Le Poème Électronique

Le Poème Électronique

The statue was loaned in 1998 by the Center ‘Kunstlicht in de Kunst’ (Art Light in Art).

Brussels, 1958. Thousands of people leave the Philips Pavilion at the World Exhibition in bewilderment and amazement. The architects Le Corbusier (1887 – 1965) and Yannis (1922-2000) not only designed a very striking building, ‘Le Poème Électronique, but the building also houses the performance of the same name that depicts the development of humanity. Slides are projected on meters-high walls with images of nature, masks of ancient cultures, weaponry, children, adults, the elderly, cities, birth, life and death. Edgar Varèse (1883 – 1965) composed ‘Le Poème Électronique’ especially for this purpose, a piece of music that is still considered modern. Varèse has collected all kinds of sounds for it: chimes, sounds of transformers or voltage meters, baby cries, everything qualifies. What is revolutionary is that the sound that supports the images comes from various directions to the spectators.

Philips wants to show its latest developments in a special building in Brussels. That is why Le Corbusier was approached and his design for the pavilion is still considered controversial. The basic idea is a stomach: you enter the building on one side, and after the performance you leave on the other side. Shortly before the opening, Le Corbusier sees a problem. He doesn’t think the difference between the entrance and the exit is clear enough. That is why he quickly designed the ‘Objet Mathématique’, which serves as a beacon for the entrance. After the world exhibition, the Philips Pavilion will be demolished. The ‘Object Mathématique’, the only part that actually remains of the pavilion, has been at Philips Lighting in Eindhoven for many years. The Center ‘Kunstlicht in de Kunst’ loaned it to TU/e in 1998.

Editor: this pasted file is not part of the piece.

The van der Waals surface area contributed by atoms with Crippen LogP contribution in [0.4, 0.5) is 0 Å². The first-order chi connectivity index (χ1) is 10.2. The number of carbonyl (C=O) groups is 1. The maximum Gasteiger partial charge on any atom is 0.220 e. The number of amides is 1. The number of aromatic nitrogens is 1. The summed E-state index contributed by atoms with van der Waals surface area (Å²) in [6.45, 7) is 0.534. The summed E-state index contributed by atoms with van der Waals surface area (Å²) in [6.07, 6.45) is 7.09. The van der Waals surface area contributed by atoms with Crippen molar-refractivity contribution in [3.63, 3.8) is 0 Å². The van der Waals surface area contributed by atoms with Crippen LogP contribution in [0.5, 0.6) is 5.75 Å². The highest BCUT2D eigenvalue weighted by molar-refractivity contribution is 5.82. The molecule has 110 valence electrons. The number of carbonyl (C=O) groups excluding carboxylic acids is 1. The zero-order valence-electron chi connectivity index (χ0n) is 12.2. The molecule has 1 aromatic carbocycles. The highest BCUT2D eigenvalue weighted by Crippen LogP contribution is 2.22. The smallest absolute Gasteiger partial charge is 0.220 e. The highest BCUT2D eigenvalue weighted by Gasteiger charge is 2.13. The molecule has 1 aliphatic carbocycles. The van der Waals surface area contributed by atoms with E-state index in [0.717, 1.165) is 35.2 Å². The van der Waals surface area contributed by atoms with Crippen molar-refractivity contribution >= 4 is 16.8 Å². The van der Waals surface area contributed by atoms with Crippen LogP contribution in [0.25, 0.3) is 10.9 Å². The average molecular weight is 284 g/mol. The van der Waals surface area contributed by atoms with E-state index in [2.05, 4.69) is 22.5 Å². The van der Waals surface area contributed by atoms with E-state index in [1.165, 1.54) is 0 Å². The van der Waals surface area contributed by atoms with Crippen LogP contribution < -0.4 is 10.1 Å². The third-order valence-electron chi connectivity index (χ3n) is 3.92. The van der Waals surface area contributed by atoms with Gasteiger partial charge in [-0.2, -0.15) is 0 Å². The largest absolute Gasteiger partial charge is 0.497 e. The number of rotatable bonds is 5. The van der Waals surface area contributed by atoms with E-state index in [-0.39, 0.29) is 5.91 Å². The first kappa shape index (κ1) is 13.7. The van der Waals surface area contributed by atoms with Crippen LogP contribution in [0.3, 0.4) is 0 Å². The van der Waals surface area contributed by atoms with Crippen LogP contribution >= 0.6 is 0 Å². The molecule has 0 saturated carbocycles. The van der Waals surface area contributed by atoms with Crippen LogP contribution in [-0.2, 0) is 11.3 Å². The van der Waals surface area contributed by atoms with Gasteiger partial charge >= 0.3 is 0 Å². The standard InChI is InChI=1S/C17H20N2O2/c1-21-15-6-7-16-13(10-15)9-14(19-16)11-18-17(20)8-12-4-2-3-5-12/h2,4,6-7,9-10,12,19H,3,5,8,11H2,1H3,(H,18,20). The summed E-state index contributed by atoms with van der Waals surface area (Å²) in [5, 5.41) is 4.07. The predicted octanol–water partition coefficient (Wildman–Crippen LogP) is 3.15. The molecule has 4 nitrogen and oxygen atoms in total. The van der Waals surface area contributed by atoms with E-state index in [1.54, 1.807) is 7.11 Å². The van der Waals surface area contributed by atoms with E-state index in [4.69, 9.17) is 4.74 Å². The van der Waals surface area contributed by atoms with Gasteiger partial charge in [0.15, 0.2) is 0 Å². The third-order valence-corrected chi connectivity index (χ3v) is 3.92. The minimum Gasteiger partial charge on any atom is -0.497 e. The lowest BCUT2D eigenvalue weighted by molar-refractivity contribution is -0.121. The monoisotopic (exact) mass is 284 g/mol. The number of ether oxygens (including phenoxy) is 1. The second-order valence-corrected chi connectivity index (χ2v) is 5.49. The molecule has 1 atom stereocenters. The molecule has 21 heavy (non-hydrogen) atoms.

Read more
Read less

About the artist

Le Corbusier

Le Corbusier, born as Charles-Édouard Jeanneret-Gris (La Chaux-de-Fonds, October 6, 1887 – Roquebrune-Cap-Martin, August 27, 1965), was a French-Swiss architect and urban planner. His significance and influence on modern architecture and the international style were so great that he is sometimes referred to as the ‘architect of the 20th century’. His work garnered much praise, but also much criticism. Critics hold him responsible for the death of architecture and the soullessness of modern urban planning, while others praise his work and compare it to the genius of Michelangelo or Picasso. (Source: Wikipedia)

Read more

Luci Light & Art Map

The permanent light artworks from GLOW are also included in the LUCI Light & Art Map. This map offers residents and visitors alike the opportunity to explore the captivating world of light art installations in the open public space. The map not only showcases the beauty of light art but also fosters a global community of enthusiasts for these art pieces while providing visibility to artists on an international stage

Light and Art Map

Become a partner

GLOW Eindhoven exists thanks to special collaborations and tailor-made partnerships

One-time donation

Donate a voluntary amount easily and safely. The GLOW Foundation is happy with every donation!